Signal duration and the time scale dependence of signal integration in biochemical pathways
Department of Biological Engineering, Massachusetts Institute of Technology, 77 Massachusetts Ave., Cambridge, MA 02139, USA
Department of Systems Biology, Harvard Medical School, Division of Signal Transduction, Beth Israel Deaconess Medical Center, Boston MA 02115, USA
BMC Systems Biology 2008, 2:108 doi:10.1186/1752-0509-2-108Published: 17 December 2008
Signal duration (e.g. the time over which an active signaling intermediate persists) is a key regulator of biological decisions in myriad contexts such as cell growth, proliferation, and developmental lineage commitments. Accompanying differences in signal duration are numerous downstream biological processes that require multiple steps of biochemical regulation.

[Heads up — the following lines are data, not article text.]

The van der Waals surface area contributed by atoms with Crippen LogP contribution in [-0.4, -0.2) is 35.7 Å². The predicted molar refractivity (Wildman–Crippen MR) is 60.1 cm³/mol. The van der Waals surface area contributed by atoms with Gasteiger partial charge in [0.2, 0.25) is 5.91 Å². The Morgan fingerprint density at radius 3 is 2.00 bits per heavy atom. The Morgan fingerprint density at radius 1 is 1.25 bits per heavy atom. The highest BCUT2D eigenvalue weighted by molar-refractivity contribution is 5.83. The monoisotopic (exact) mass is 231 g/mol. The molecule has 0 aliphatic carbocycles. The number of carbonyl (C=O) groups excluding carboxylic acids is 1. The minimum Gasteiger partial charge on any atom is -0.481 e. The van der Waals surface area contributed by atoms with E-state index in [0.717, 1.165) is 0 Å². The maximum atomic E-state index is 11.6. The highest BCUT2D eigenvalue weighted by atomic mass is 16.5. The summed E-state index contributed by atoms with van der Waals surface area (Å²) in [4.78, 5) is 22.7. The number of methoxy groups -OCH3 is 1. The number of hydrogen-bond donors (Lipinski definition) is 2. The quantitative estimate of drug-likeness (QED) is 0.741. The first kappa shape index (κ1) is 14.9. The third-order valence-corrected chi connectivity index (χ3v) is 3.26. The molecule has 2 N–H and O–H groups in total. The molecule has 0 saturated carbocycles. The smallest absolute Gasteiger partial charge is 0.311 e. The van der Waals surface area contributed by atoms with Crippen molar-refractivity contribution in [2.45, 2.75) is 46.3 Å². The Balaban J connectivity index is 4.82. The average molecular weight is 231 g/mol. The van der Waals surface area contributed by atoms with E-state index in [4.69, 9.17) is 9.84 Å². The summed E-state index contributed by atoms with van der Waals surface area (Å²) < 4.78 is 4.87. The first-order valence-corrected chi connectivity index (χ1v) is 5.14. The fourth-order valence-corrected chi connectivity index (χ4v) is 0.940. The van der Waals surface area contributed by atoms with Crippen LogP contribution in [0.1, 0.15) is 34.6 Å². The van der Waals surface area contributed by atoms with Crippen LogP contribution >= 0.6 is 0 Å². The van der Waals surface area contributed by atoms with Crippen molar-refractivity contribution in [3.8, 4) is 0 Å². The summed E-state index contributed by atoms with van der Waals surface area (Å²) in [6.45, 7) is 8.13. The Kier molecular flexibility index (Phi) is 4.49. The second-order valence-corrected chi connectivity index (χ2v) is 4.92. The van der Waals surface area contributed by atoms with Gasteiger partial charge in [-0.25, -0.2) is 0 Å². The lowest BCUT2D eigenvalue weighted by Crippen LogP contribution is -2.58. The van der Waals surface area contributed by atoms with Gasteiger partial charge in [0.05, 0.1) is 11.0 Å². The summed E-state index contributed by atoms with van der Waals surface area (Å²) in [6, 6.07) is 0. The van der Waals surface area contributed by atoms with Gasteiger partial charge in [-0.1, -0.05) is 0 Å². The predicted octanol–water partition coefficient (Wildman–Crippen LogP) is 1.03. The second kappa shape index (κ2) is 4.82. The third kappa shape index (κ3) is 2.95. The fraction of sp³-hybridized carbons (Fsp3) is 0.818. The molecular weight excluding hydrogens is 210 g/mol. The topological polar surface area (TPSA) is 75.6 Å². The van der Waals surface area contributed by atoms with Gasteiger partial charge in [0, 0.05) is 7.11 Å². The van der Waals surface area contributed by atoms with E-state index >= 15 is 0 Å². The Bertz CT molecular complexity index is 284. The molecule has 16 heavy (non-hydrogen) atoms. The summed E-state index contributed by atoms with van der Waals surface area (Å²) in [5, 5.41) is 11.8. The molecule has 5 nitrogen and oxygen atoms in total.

Here we present an analysis that investigates how simple biochemical motifs that involve multiple stages of regulation can be constructed to differentially process signals that persist at different time scales. We compute the dynamic, frequency dependent gain within these networks and resulting power spectra to better understand how biochemical networks can integrate signals at different time scales. We identify topological features of these networks that allow for different frequency dependent signal processing properties.
We show that multi-staged cascades are effective in integrating signals of long duration whereas multi-staged cascades that operate in the presence of negative feedback are effective in integrating signals of short duration. Our studies suggest principles for why signal duration in connection with multiple steps of downstream regulation is a ubiquitous motif in biochemical systems.